Life is made up of moments. Some big. Some not so big. Some seemingly small that just may turn big.

And despite the big or not so big, some are moments that will affect you for years to come or perhaps your entire life.

They can be obviously monumental moments – a marriage, divorce, birth of a child – where the stature of the moment is as big as the moment itself.

But it doesn’t always unfold this way.

Looking back, my life has been just as defined by the seemingly inconsequential moments I didn’t see coming as the enormous ones I did.

Deciding on a whim to take a summer school driver’s training class and meeting a cute skinny guy who I’d later fall in love with and marry.

Leaving a career for family and as a result developing a new writing career where I was able to stay at home with my children.

Making a last-minute decision to visit old friends at a lake that we’d never heard of turned from mundane to monumental when we discovered a Charlie Brown Christmas tree of a cabin for sale on that lake and decided to give a low-ball offer, which happened to be accepted. In the years since, we’ve rallied up too many wonderful family memories to count.

These seemingly inconsequential events and decisions changed my life and my family’s life forever. In a good way.

Sometimes seemingly inconsequential events go the other way.

A friend and I shared the love of gardening, among other things. Although he was younger than me, he was better at it than me. I didn’t mind; I just noted the fact and tried to learn as much from him as I could.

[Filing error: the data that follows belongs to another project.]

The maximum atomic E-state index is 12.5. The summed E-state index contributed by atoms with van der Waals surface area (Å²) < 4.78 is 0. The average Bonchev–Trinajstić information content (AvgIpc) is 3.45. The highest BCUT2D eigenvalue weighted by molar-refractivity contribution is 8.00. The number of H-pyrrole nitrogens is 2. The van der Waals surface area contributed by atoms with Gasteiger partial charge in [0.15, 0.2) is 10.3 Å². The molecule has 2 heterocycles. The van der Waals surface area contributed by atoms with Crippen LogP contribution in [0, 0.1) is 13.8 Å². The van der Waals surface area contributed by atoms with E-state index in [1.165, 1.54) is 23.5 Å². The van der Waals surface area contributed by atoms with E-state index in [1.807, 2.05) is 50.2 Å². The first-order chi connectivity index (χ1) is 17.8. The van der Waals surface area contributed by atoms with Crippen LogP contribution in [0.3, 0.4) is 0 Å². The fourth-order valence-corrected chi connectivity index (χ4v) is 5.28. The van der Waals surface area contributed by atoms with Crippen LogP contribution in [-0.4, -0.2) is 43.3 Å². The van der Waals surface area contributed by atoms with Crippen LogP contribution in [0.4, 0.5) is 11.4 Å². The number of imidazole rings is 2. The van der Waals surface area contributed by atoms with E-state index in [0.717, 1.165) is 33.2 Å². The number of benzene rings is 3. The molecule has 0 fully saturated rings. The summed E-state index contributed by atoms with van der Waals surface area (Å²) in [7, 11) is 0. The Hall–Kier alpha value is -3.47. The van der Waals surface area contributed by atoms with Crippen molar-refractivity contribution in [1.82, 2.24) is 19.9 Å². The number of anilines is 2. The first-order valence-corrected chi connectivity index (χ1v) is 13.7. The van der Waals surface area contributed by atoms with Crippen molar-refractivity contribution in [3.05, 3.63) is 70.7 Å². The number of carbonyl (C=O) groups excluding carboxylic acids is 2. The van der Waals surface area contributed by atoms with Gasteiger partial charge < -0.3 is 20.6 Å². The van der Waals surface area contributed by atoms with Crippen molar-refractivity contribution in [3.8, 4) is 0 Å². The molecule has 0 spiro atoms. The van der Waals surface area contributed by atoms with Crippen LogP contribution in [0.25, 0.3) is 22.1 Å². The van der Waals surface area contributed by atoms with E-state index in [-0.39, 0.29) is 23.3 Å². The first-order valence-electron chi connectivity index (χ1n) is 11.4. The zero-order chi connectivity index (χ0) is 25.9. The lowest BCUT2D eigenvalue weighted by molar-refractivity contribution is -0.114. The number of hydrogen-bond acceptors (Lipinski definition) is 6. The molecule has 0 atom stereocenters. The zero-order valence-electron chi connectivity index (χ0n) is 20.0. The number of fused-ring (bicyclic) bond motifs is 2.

Ours wasn’t a friendship with an ounce of competition. He was just like that. Knowing what I know now, I didn’t appreciate it as much as I should have.

He was a person beyond his years who made the most of each of his moments. From my perspective, he didn’t waste a one.

Last weekend, he was outside in his yard doing what he loved: gardening. And sometime, somehow, he fell over or lied down on the earth and died. He was very, very young.

And in this moment his time on this earth ended.

Those of us who knew him and appreciated him sit back and wonder. How can a moment in time veer so far from where you thought it was going? Where it was supposed to go?

I don’t know the answer. But I do believe life is made up of moments and our lives are made up of what we do with those moments.

My last Facebook message earlier this week was to this friend. I was asking a question about some work we were doing together. It went unanswered. He didn’t get a chance to reply.

Because he was in his yard gardening – doing what he loved – and in a moment of time his gardening here on earth ended, leaving those of us whose lives he touched feeling sad, confused, heartbroken and even glad. Glad to have known him. Glad he was part of our lives. Glad to remember his infectious smile.

I wish we could see it just one more time. This young man touched many lives in the most positive of ways. He will be missed in many moments in the future.

His impact on the people he touched will continue. Those who knew him will see to that. RIP.